ESTACADA, Ore. (KOIN) — A man walks confidently to the counter of his local bar and places his order, using a well-practiced sequence of hand signs. Others take a few tries to get the numbers right, or choose the path of least resistance, and scrawl their order on a whiteboard. No matter which route customers take, Mark Long and his partner Linnea Landberg welcome them warmly to Clackamas River Growlers.
The bar opened in April 2016 on Estacada’s Main Street. By the Chamber of Commerce’s best guess, Clackamas River Growlers is the first business in the city with deaf owners.
Long grew up in California, but moved to Portland about 12 years ago, where he first encountered microbrews. He wanted to learn more, and fell in love with it.
“I liked beer, so I thought I’d start a business,” he said. At that point, he had moved closer to Estacada, and thought it would be the perfect location.
“I’m learning a lot from Mark,” Landberg said. “He just knows what to do, how to make things happen.”
Having previously worked in construction, Long did much of the woodworking inside the bar, including building the tables.
“Most everything he’s just done himself,” Landberg said. “There have been a few friends who came and helped … We’re really blessed. We have really really great friends that support us. It makes this place special for everybody in a small town.”
They have 32 taps, mostly IPAs, light brews, stouts and craft beers. Last summer they added cannabidiol (CBD) drinks which have been very popular, according to Long.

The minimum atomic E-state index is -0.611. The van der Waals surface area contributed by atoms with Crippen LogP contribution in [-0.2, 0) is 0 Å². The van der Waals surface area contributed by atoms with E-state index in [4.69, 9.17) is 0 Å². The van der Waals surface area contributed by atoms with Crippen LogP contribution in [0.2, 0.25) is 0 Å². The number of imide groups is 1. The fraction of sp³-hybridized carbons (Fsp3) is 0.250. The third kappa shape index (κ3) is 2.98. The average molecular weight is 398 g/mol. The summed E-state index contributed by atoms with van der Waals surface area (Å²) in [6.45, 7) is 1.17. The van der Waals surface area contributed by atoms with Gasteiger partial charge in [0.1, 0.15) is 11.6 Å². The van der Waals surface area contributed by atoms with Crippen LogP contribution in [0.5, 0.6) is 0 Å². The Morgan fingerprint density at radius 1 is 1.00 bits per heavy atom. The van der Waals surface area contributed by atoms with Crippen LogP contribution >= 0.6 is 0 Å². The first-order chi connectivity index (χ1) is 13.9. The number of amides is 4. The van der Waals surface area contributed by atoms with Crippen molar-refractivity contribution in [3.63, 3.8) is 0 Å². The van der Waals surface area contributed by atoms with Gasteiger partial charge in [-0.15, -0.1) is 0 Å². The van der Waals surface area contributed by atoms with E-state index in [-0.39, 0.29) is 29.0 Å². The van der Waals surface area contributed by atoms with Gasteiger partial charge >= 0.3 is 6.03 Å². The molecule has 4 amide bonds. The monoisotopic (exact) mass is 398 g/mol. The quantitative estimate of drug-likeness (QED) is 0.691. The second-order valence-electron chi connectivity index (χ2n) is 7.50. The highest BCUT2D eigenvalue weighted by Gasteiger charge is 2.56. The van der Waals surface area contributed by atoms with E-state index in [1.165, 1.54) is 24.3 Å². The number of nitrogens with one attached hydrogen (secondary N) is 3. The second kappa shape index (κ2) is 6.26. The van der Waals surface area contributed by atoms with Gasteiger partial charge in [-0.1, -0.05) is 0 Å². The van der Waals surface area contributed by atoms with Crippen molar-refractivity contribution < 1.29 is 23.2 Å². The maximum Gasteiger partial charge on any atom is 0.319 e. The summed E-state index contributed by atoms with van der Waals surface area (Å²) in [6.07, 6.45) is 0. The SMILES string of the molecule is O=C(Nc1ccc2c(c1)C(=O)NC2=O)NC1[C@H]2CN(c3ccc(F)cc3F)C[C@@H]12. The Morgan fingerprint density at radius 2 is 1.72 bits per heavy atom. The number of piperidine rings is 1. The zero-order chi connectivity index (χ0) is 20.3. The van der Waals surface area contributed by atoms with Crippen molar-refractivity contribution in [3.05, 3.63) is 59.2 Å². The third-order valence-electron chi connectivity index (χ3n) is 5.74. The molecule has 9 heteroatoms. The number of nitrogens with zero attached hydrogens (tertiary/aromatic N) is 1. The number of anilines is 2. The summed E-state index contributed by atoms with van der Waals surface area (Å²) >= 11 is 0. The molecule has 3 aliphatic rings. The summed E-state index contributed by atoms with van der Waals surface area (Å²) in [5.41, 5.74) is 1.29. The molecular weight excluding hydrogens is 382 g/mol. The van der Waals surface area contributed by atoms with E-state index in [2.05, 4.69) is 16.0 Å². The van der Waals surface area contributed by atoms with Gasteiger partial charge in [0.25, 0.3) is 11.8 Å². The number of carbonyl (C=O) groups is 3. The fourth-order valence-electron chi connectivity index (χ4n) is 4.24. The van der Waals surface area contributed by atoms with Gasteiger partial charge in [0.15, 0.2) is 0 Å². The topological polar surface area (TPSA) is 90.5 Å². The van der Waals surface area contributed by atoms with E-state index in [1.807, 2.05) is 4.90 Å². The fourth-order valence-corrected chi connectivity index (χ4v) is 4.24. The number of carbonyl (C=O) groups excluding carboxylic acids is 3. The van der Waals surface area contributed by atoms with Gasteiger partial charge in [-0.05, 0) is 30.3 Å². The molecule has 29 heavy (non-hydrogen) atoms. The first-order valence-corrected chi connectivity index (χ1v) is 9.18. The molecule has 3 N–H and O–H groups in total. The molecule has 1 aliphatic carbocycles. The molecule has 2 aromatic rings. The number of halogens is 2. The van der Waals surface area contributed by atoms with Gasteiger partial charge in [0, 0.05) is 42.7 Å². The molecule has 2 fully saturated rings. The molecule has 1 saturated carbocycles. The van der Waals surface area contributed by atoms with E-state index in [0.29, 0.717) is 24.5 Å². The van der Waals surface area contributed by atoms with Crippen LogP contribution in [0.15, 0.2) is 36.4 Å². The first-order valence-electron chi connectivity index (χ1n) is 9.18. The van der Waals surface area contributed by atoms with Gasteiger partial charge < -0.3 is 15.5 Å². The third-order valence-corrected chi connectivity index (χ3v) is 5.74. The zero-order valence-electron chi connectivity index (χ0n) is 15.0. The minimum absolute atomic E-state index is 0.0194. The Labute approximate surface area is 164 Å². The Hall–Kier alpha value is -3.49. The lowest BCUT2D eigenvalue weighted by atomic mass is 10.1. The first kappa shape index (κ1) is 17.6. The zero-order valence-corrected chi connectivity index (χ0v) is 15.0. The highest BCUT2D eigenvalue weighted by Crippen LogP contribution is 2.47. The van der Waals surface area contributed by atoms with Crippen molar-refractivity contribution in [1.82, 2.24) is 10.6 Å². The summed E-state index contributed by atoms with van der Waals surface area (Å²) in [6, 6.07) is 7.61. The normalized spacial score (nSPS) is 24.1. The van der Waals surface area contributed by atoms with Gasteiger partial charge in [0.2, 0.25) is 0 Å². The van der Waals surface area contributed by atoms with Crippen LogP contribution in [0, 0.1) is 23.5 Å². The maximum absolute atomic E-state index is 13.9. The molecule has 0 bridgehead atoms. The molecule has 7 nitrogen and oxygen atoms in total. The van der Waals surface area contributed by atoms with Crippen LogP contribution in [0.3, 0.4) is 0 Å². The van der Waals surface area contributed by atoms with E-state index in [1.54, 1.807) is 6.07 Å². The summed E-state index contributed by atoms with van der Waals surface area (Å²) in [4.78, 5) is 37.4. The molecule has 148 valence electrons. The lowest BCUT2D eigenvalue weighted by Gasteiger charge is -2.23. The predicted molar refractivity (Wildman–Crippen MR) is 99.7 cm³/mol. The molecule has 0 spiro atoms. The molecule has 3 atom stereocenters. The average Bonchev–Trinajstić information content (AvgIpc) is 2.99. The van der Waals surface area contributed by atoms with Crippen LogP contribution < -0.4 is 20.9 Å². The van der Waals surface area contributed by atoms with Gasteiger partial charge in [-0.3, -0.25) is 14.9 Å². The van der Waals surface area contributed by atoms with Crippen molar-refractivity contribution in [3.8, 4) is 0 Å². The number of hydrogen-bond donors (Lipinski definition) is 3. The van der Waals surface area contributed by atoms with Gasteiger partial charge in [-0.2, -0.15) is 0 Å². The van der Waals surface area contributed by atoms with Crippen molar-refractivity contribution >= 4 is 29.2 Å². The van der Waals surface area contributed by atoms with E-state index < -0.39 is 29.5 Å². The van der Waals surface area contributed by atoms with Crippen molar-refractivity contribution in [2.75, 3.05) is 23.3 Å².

Clackamas River Growlers also hosts events. Monday night is trivia night. A favorite among the regulars, Landberg said it can get really crowded, and customers bring in food potluck style. Tuesdays are open mic night.
Jay Shibley likes to come in on the weekends after kayaking and study.
“It’s a nice environment to be in,” he said. “(Long and Landberg) are great people.”
They feel the same way about their customers.
“I’m mostly impressed with the older people,” Long said. “They come in first and they meet me, the deaf owner, and they are surprised but that’s great and they converse with me and have some beers and everything has just been fantastic.”
“I think (a lot of regulars) come in here partially for that,” Shibley said. “They like interacting in that way with the owners. I know that a lot of people have tons of fun.”
Some customers and employees are even learning American Sign Language as a result.
Locals aren’t the only ones taking notice of the bar, though.
Deaf customers come from Portland and Vancouver weekly, according to Long. They have even had deaf customers from other countries stop in, curious to meet them.
“We want to show the deaf that they can do it,” Long said. “They can start their business or do anything they want. The deaf can do whatever they want.”